It is important to keep in mind that funding for our construction projects is separate and distinct from the college’s budget for daily operating expenses, including salaries. These funding streams are not interchangeable. If we were to stop construction it would not generate dollars to support our daily work. It is SUNY’s operating funds (not capital money) that have been the target of state cuts this year. So let me turn now to that topic.

State Budget: As Vice President DiStefano and I have written to you previously, the final magnitude of the state budget cuts for New Paltz depends on the 2009-10 budget negotiated in Albany. Currently, we face an envelope of cuts that in the best case would leave us with a deficit of $3.9 million and in the worst case a deficit of as much as $9 million—35% of the direct state support provided to our campus in 2007-08! To put these deficits in context, the college’s current spending plan is allocated as follows: 84% ($51.6 million) for salaries; 6% ($3.7 million) for utilities and 10% ($6.4 million) for all other costs.

Since our last meeting in December, there have been several important budget developments:
1) The Governor issued a 2008-09 deficit reduction plan calling for a fourth cut to the State University that would be “filled” by a $310 tuition hike this semester. But in a particularly troubling twist, the Governor proposed that 90% of the new tuition money go to the state’s general fund and only 10% to SUNY.
2) Last week the Legislature approved the Governor’s plan and the 90% sweep of tuition money. This was profoundly upsetting—especially since the Legislature insisted on eliminating a $10 million cut to SUNY’s community colleges but endorsed a $68.5 million tuition sweep from the state-operated campuses.
3) For fiscal year 2009-10, the Governor is proposing at least two more cuts. The most disturbing of these is a cut that, again, would on its face be “filled” with a tuition increase of $620. When added to the spring 2009 tuition increase, this is estimated to generate $152.2 million in additional tuition revenue. This time the Governor is calling for 80% of the new tuition to be “swept” by the state for undesignated “general purposes,” leaving just 20% to go to campuses for education.
4) The Governor is also proposing another recurring base cut of $50 million to be filled from extant campus reserves. How the Governor intends to fill a base cut with one-time money is a mystery; more unfair, however, is the prospect that reserve funds accumulated by campuses like New Paltz to deal with financial emergencies might be raided to replenish other state coffers.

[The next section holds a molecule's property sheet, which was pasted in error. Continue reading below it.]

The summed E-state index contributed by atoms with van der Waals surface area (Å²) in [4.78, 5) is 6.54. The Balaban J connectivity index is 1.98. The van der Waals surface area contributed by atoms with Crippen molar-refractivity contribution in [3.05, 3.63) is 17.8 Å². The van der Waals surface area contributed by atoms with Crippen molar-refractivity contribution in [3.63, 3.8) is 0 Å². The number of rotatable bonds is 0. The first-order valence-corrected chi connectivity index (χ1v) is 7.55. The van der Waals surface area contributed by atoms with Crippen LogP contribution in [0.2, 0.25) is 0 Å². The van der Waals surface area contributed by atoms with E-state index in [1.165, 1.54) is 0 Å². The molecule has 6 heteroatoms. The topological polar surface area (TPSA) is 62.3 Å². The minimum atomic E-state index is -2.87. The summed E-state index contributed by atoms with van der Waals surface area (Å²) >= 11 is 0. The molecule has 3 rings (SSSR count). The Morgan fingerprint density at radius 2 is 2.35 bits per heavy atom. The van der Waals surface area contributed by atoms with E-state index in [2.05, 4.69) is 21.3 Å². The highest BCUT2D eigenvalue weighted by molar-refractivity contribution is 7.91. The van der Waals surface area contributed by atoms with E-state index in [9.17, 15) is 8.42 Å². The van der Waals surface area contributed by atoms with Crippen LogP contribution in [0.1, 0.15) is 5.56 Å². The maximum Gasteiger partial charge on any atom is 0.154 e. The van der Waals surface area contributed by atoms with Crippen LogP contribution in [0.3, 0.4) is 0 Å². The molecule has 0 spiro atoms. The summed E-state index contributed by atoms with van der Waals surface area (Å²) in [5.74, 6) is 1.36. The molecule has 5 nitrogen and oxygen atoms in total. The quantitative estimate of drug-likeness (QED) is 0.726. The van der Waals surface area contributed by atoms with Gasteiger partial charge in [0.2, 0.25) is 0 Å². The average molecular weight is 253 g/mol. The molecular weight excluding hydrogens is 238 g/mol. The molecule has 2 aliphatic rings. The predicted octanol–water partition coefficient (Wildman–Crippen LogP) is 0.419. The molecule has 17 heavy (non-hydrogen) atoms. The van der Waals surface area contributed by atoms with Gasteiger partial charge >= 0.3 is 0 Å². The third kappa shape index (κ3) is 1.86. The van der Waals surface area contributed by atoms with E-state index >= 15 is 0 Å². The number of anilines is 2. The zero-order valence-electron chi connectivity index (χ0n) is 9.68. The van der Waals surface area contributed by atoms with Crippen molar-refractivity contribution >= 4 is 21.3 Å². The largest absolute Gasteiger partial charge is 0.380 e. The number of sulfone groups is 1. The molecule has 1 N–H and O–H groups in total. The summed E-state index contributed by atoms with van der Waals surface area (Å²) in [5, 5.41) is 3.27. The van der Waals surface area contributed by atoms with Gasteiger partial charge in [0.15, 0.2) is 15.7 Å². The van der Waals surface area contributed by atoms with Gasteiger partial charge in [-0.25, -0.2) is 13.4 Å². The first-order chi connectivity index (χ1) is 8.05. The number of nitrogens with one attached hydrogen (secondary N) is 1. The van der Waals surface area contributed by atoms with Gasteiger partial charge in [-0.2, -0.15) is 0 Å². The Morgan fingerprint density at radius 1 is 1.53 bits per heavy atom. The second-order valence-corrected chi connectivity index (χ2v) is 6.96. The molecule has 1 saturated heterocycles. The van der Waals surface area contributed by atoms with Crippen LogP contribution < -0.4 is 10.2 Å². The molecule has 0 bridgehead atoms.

So what are we doing about this situation?

Externally, we are mobilizing political support to try to block the proposed sweep of 80% of new tuition dollars into the state’s general fund. I’ve met several times with state legislators about this issue. To those who voted against the tuition sweep, I’ve extended my thanks. To those who voted for the sweep, I’ve bluntly expressed my incredulity and disappointment. But I have also decided to take a step I’ve never taken in my seven-plus years as New Paltz’s president. I’m reaching out to faculty, staff, students, parents and alumni asking them to write to the state’s political leaders on New Paltz’s behalf and in opposition to this proposed sweep of tuition dollars. I do not take such action lightly; I believe public universities succeed in the long run by staying somewhat aloof and apart from the political fray. But in an unprecedented fiscal crunch like this, when many of our traditional legislative allies are silent or unhelpful, we need to muster all the pressure we can on the college’s behalf. To make it easy, we’ve created a soon-to-be-launched Web site (www.supportnewpaltz.com) to help you advocate for the college. I expect UUP and CSEA will also pitch in as they see best in support of this effort.

Internally, you’ll recall from my last report that the college’s senior leadership team was crafting a process for making budget decisions. We’ve made excellent progress. Our planning started with a group of vice presidents, assistant vice presidents, deans and directors I’ve consulted with for several years now (and who self-deprecatingly refer to themselves as the “Policy Wonks” or the “Wonk Group”). As Presiding Officer Mozayeni has told you before, to deal with this financial mess we’ve expanded our group to include several faculty governance representatives: the Presiding Officer, Chair of the Budget, Goals and Plans Committee Chris DeLape, and Chair of the Organization Committee Mary Kahl. This larger group (which I’m now calling the “Wonks+”) has spent considerable time developing the process we’ll follow this spring. A summary is attached. Two features are critically important for everyone to understand: (1) timing and (2) the various opportunities afforded the broader campus community for input and consultation.

With regard to timing, I need to remind you that the budget cuts for 2008-09 are already operative. To carry us through the remainder of this year, we’re using a substantial chunk of our reserves, possibly as much as $2.8 million. While one always hates to dip into a rainy day fund, the magnitude of the pending cuts and the necessity of taking the time to make smart choices certainly justify such spending now. But we need to do our planning while our community is still assembled and make decisions promptly because the cuts for 2009-10 will take effect this spring. So you’ll note that our timeline has us finishing the budget plan in early May. I expect that in some cases, implementation of our final plan will take several years.